Other Books in Series
This is book number 8 in the Kitty Norville series.
- #1: Kitty and the Midnight Hour (Compact Disc): Email or call for price
- #2: Kitty Goes to Washington (Compact Disc): Email or call for price
- #3: Kitty Takes a Holiday (Kitty Norville (Audio) #3) (MP3 CD): $24.99
- #4: Kitty and the Silver Bullet (Kitty Norville (Audio) #4) (Compact Disc): $34.99
- #5: Kitty and the Dead Man's Hand (Kitty Norville #5) (Compact Disc): Email or call for price
- #6: Kitty Raises Hell (Kitty Norville (Audio) #6) (MP3 CD): $24.99
- #7: Kitty's House of Horrors (Kitty Norville #7) (MP3 CD): $19.99
- #9: Kitty's Big Trouble (Kitty Norville #9) (Paperback): $19.99
- #10: Kitty Steals the Show (Kitty Norville (Audio) #10) (MP3 CD): $29.99
- #11: Kitty Rocks the House (Kitty Norville #11) (Mass Market): Email or call for price
- #12: Kitty in the Underworld (Kitty Norville #12) (Paperback): Email or call for price
- #13: Low Midnight (Kitty Norville #13) (Mass Market): Email or call for price
- #14: Kitty Saves the World: A Kitty Norville Novel (Mass Market): Email or call for price
- #15: Kitty's Mix-Tape (Kitty Norville #15) (Compact Disc): $34.99
Kitty Goes to War: the eighth novel in the New York Times bestselling Kitty Norville series by Carrie Vaughn
Kitty Norville, Alpha werewolf and host of The Midnight Hour, a radio call-in show, is contacted by a friend at the NIH's Center for the Study of Paranatural Biology. Three Army soldiers recently returned from the war in Afghanistan are being held at Ft. Carson in Colorado Springs. They're killer werewolves—and post traumatic stress has left them unable to control their shape-shifting and unable to interact with people. Kitty agrees to see them, hoping to help by bringing them into her pack.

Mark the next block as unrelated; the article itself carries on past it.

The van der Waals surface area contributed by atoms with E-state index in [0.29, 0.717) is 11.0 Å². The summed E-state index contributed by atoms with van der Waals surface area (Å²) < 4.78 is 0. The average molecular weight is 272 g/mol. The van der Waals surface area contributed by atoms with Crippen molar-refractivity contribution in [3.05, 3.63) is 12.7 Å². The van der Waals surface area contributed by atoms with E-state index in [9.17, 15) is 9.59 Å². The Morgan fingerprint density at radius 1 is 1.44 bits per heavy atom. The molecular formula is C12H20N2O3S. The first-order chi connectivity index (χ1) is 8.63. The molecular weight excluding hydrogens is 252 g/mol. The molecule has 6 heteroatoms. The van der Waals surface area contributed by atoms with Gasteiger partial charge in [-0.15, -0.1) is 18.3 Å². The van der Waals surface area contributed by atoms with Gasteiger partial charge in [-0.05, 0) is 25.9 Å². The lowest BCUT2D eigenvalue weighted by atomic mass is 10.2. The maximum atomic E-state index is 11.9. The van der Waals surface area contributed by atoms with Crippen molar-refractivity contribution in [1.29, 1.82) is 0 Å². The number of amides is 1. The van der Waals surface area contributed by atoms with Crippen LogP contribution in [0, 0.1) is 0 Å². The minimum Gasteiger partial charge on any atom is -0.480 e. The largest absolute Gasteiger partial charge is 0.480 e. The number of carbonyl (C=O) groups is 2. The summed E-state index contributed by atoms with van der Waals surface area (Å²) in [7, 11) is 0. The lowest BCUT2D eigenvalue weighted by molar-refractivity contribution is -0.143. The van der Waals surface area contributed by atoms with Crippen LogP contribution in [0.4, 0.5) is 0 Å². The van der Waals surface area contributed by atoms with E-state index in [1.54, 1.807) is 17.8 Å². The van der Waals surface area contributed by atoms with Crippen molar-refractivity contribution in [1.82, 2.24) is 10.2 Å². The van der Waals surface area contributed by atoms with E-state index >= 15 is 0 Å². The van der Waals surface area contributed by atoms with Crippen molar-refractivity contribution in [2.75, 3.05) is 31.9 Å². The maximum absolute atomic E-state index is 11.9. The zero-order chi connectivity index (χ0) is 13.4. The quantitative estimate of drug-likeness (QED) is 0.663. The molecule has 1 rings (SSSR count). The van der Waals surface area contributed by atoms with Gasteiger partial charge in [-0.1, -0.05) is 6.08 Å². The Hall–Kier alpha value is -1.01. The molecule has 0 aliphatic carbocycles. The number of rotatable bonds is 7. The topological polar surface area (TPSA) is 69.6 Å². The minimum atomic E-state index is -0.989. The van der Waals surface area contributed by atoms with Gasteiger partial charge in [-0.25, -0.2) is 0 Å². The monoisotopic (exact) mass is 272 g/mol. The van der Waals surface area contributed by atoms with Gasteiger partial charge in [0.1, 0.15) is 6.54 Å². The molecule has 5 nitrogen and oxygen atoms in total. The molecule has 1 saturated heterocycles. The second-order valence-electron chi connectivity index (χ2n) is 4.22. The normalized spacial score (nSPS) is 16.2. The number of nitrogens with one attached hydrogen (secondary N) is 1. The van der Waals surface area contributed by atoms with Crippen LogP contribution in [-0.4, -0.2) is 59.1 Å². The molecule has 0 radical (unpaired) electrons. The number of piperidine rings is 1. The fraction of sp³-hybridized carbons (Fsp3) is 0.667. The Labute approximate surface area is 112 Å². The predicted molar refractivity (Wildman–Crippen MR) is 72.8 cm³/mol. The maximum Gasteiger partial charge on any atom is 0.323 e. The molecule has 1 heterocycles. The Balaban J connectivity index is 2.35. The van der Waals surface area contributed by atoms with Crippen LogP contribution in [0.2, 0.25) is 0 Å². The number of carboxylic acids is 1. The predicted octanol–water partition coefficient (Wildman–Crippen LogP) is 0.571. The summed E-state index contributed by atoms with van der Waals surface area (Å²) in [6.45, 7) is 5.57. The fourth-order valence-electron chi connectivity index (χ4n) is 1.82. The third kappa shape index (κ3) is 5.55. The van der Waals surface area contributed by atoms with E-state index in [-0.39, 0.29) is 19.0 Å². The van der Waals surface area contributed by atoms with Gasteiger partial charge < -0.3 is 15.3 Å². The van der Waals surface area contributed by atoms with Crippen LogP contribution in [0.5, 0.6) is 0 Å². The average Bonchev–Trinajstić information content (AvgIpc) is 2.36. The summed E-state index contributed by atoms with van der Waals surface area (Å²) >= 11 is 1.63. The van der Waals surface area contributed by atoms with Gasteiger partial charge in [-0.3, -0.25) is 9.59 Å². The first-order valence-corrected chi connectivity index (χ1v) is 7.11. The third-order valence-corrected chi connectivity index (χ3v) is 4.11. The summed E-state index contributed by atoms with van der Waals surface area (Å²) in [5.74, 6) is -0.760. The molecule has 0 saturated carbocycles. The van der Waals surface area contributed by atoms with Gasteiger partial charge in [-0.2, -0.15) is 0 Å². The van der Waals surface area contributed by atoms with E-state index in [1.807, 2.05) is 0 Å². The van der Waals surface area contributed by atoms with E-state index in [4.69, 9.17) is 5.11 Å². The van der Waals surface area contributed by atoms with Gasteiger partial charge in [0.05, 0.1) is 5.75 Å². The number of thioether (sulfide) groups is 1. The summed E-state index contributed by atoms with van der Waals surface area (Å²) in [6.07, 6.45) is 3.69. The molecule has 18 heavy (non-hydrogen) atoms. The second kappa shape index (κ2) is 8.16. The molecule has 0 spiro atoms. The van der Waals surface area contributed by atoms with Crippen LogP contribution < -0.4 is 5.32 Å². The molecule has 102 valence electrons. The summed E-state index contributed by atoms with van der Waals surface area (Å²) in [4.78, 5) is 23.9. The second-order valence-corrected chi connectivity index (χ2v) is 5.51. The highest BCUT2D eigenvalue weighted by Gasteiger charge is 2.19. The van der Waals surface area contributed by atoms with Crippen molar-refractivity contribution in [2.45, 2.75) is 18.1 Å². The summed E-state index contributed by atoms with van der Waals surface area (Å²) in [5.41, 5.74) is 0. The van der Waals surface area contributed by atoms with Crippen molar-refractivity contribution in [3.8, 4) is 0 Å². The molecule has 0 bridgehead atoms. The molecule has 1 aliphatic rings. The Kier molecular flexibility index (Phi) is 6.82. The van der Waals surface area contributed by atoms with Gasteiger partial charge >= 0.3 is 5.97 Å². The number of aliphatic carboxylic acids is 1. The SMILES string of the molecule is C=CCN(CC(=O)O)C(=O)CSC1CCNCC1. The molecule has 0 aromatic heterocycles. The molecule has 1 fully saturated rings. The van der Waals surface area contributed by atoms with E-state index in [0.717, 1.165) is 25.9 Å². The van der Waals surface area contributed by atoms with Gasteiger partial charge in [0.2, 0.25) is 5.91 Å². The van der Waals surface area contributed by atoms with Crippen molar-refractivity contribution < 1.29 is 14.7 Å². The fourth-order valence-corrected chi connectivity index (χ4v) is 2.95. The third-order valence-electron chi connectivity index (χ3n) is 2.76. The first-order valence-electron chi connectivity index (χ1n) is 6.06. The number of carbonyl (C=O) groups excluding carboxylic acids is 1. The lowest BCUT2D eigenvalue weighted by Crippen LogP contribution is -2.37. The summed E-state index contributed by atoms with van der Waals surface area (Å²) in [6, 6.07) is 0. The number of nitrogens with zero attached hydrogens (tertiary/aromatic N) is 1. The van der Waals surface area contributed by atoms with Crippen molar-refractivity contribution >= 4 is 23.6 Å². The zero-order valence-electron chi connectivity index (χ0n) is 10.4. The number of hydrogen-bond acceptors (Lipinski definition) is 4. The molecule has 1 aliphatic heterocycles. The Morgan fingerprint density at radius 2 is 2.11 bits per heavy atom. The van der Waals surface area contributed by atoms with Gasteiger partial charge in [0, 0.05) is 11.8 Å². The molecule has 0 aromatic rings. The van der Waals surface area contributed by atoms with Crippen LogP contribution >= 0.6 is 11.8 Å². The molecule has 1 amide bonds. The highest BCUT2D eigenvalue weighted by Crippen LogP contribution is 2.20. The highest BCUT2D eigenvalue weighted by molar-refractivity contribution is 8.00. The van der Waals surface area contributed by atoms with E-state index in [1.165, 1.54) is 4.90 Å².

Meanwhile, Kitty gets sued for libel by CEO Harold Franklin after featuring Speedy Mart--his nationwide chain of 24-hour convenience stores with a reputation for attracting supernatural unpleasantness--on her show.
Very bad weather is on the horizon.
About the Author
Carrie Vaughn is best known for her New York Times bestselling series of novels about a werewolf named Kitty who hosts a talk radio show for the supernaturally disadvantaged. Her novels include a near-Earth space opera, Martians Abroad, from Tor Books, and the post-apocalyptic murder mysteries Bannerless and The Wild Dead. She's written several other contemporary fantasy and young adult novels, as well as upwards of 80 short stories, two of which have been finalists for the Hugo Award. She's a contributor to the Wild Cards series of shared world superhero books edited by George R. R. Martin and a graduate of the Odyssey Fantasy Writing Workshop. An Air Force brat, she survived her nomadic childhood and managed to put down roots in Boulder, Colorado.
“I relished this book. Enough excitement, astonishment, pathos, and victory to satisfy any reader.” —Charlaine Harris on Kitty and the Midnight Hour
“Engaging . . . funny . . . . Very entertaining.” —The Denver Post on Kitty and the Midnight Hour
“Fresh, hip, fantastic!” —L.A. Banks on Kitty and the Midnight Hour
“Strong on characterization, Vaughn creates characters worth visiting time after time in this compelling world where vampires and werewolves have their own radio call-in show.” —Booklist on Kitty Takes a Holiday
“Light romance, with elements of adventure and dark witchery. If this is the sort of light entertainment you're looking for, then Kitty Takes a Holiday will deliver the goods.” —SF Site
“Not quite paranormal romance, not quite contemporary fantasy. Whatever label you care to apply, it's a pretty good romp.” —Don D'Ammassa on Kitty and the Silver Bullet
“Carrie Vaughn is like Laurell K. Hamilton, only better. . . Nothing about her universe feels stale or worked over; if I didn't know better, I could easily assume she was alone in her field. . . . a gripping read.” —The Accidental Bard on Kitty Raises Hell
“Leave it to Kitty Norville to take reality TV to a whole new gruesome level! Survival is the name of the game is Vaughn's fast-paced thriller, and the claustrophobic feel of this story is enhanced by Kitty's first-person viewpoint. It's nail-biting in the extreme.” —RT Bookreviews on Kitty’s House of Horrors